日本科斯莫10月前或供应符合IMO标准的船用燃油

【S&P Global网9月10日报道】据悉,日本第三大炼油商科斯莫石油公司(Cosmo Oil)计划在10月前供应符合0.5硫磺标准的商业船用燃油。在10月第二周完成其Sakai炼油厂的焦化产能扩张后,科斯莫计划削减高硫燃料油产量并提高中间馏分油产量。此外,对于国际海事组织将于2020年1月1日开始实施低硫燃油标准,该公司原油及油轮部总经理Mitsuyasu Kawaguchis表示,随着2020年限硫新规临近,兼容性仍然是燃料质量的关键。

APPEC: Japan's Cosmo Oil likely to supply IMO compliant bunker fuels by Oct

Singapore — Cosmo Oil, Japan's third largest refiner, will likely be ready to commercially supply 0.5 sulfur compliant bunker fuels by October, ahead of the International Maritime Organization's low sulfur mandate starting January 1, 2020, Mitsuyasu Kawaguchi, general manager of crude oil and tanker department, supply unit, Cosmo Oil, said Tuesday.

"Actually, we are working on expanding our coker capacity. That will push our crude slate to the heavier side," he said on the sidelines of the 35th Annual Asia Pacific Petroleum Conference organized by S&P Global Platts in Singapore.

"On the other hand, we have to push our crude slate to the lighter side to tweak our API a little bit to the lighter side," he said, adding that this move would alter the company's overall crude slate requirement next year.

In August, Platts had reported that Cosmo Oil was planning to slash its output of high sulfur fuel oil and boost middle distillate production after completing a coker capacity expansion at its Sakai refinery during the second week of October.

For its Sakai coker expansion, the company is looking to buy more heavy crudes from various geographies including Central and South America, he said.

The company, which recently bought Canadian crude Cold Lake, could consider buying more Canadian crude, depending on economics, he added.

Cosmo Oil will load around 300,000 barrels of Cold Lake crude, together with about 700,000 barrels of US WTI Midland crude on Suezmax tanker Athens Spirit September 10, Platts reported Monday.

IMO 2020 BRINGS SEA CHANGE

"IMO 2020 will have a tangible and significant impact and oil market has already been responding to it," Kawaguchi said, while addressing APPEC participants during a presentation.

However, the impact will likely be tempered by a decline in heavy crude supplies, increased installation of scrubbers, among other measures, he said.

The world has lost some 3 million b/d of heavy crude since last year due to Venezuelan sanctions and other supply cuts, he said.

Meanwhile, US shale production is expected to keep increasing over 1 million b/d for the next five years, Kawaguchi added.

The global crude oil slate has also been getting lighter by about 0.4 API in the last two years, he said, adding that this trend will bring more naphtha and gasoline and less fuel oil into the market.

According to Kawaguchi, about 2,800-4000 scrubber installations are expected by January 2020.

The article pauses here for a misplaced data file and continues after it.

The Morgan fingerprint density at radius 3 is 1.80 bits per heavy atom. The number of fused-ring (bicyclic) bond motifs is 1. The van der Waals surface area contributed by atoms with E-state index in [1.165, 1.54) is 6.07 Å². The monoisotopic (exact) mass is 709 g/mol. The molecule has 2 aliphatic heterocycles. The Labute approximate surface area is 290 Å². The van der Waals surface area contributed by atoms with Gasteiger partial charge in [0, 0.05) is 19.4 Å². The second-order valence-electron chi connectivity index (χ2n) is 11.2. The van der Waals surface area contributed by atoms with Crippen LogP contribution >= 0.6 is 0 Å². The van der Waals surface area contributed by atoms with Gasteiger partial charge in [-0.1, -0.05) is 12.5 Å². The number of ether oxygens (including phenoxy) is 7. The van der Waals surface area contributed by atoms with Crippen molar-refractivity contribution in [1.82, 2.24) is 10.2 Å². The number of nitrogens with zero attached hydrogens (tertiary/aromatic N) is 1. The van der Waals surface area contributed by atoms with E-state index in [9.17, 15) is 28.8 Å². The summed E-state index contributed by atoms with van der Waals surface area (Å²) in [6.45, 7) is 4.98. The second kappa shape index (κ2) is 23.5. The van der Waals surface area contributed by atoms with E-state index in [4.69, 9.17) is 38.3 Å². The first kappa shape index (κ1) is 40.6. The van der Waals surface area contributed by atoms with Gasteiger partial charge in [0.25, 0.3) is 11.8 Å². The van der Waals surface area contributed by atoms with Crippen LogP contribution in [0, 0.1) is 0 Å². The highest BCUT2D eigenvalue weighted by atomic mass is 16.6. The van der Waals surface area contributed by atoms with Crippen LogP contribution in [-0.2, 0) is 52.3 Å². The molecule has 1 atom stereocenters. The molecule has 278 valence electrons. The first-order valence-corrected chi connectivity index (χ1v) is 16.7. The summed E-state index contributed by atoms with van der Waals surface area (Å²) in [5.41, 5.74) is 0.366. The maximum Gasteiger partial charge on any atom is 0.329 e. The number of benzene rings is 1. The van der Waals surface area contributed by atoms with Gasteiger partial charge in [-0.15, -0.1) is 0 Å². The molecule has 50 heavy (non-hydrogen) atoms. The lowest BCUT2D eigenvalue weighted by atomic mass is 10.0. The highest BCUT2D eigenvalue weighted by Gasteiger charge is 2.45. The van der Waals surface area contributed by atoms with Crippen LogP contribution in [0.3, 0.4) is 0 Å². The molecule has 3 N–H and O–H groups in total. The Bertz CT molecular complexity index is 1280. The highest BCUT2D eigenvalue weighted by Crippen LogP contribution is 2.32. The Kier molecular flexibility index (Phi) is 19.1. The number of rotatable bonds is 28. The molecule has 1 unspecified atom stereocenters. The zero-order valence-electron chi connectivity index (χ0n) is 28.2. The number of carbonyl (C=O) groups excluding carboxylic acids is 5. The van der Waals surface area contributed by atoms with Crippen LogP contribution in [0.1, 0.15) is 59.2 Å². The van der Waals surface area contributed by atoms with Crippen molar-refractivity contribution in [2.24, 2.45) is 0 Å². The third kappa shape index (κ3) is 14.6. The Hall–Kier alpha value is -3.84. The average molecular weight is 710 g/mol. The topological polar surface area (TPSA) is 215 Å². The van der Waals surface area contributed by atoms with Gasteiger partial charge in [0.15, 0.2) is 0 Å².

The increased use of scrubbers is set to alleviate some pressure on demand for low sulfur marine fuels.

Scrubbers are "still the best economic option in 5 years' time scale," Kawaguchi said.

Cosmo Oil, for its part, has already installed scrubbers on three of six of its time chartered VLCCs, he said.

In terms of refinery optimization, FCC refineries swing production between very low sulfur fuel oil, or VLSFO, and FCC gasoline, which is a low octane gasoline blend, and the gasoline/VLSFO spread probably matters more than the diesel/VLSFO spread, he said.

In Asia, there is an existing FCC capacity of about 7.2 million b/d, in US it is around 6.5 million b/d, in Europe another 8.5 million b/d and in Middle East the combined FCC and residual FCC existing capacity is about 0.74 million b/d, he said.

The estimated size of VLSFO market [globally] is just under 1 million b/d, he said.

So even with a small fluctuation, the FCC capacity will have a big impact on the bunker fuel market, he added.

COMPATIBILITY STILL AN ISSUE

Compatibility remains a key bunker fuel quality concern as IMO 2020 nears, Kawaguchi said.

There is a potential for sediment formation when two compliant stable but incompatible 0.5% sulfur marine fuels are co-mingled, he said, adding that this could ultimately lead to sludge formation.

Oil majors are full aware of compatibility risks and there are trials being conducted to test compliant fuels in several locations including in Japan, he said.

These tests include sulfur contents, homogeneity of fuels, and compatibility between different batches of fuel and remaining fuels, sulfur oxides emissions and so on, Kawaguchi said.

"No major problem has been reported so far," he said.

Still, one needs to be cautious about the blending procedure and keeping the production and blending history traceable is desirable.

While the joint industry guidance issued recently is a welcome step, the industry is also awaiting the International Organization for Standardization's publicly available specification, or PAS, he said.

The PAS is expected to have an additional testing method on compatibility on top of a total sediment potential test, and will offer the industry more clarity, he added.

( 译者:丁阿雪  审校:刘会兰 )

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